This document explains how to connect your Arduino board to the computer and upload your first sketch.
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You also need a standard USB cable (A plug to B plug): the kind you would connect to a USB printer, for example. (For the Arduino Nano, you'll need an A to Mini-B cable instead.)
Get the latest version from the download page. When the download is finished, double click the .zip fle. This will expand the Arduino application.
Copy the Arduino application into the Applications folder (or elsewhere on your computer). If you're using an Arduino Uno or Mega 2560, you don't have any drivers to install.
The Arduino Uno, and Mega automatically draw power from either the USB connection to the computer or an external power supply. The power source is selected with a jumper, a small piece of plastic that fits onto two of the three pins between the USB and power jacks. Check that it's on the two pins closest to the USB port.
Connect the Arduino board to your computer using the USB cable. The green power LED (labelled PWR) should go on.
Double-click the Arduino application. (Note: if the Arduino software loads in the wrong language, you can change it in the preferences dialog. See the environment page for details.
Open the LED blink example sketch: File > Examples > 01.Basics > Blink.
You'll need to select the entry in the Tools > Board menu that corresponds to your Arduino.
Selecting an Arduino Uno
Details of the board menu entries are available on the environment page.)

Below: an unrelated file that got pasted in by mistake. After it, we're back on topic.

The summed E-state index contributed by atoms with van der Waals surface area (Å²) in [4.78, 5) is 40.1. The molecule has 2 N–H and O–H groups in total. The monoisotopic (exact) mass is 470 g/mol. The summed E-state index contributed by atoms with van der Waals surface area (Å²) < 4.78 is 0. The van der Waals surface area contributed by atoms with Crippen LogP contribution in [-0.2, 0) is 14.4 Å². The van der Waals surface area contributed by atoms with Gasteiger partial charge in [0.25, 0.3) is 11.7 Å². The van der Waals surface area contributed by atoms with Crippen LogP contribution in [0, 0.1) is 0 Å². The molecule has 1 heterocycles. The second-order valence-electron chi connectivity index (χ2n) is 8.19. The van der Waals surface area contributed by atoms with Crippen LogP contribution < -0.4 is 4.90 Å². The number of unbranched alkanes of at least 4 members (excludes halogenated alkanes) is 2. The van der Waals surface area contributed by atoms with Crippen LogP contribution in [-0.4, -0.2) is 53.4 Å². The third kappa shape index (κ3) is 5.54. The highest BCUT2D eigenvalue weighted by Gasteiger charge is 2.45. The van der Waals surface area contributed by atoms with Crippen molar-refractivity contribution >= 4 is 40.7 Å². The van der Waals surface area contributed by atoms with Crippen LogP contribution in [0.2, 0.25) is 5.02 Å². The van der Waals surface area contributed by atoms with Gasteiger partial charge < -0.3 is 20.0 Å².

Select the serial device of the Arduino board from the Tools > Serial Port menu. On the Mac, this should be something with /dev/tty.usbmodem (for the Uno or Mega 2560) or /dev/tty.usbserial (for older boards) in it.
selecting an Uno, Mega2560, or newer board
selecting an older FTDI-based board
Now, simply click the "Upload" button in the environment. Wait a few seconds - you should see the RX and TX LEDs on the board flashing. If the upload is successful, the message "Done uploading." will appear in the status bar. (Note: If you have an Arduino Mini, NG, or other board, you'll need to physically press the reset button on the board immediately before clicking the upload button on the Arduino Software.)
A few seconds after the upload finishes, you should see the pin 13 (L) LED on the board start to blink (in orange). If it does, congratulations! You've gotten Arduino up-and-running. If you have problems, please see the troubleshooting suggestions.
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The text of the Arduino getting started guide is licensed under a Creative Commons Attribution-ShareAlike 3.0 License. Code samples in the guide are released into the public domain.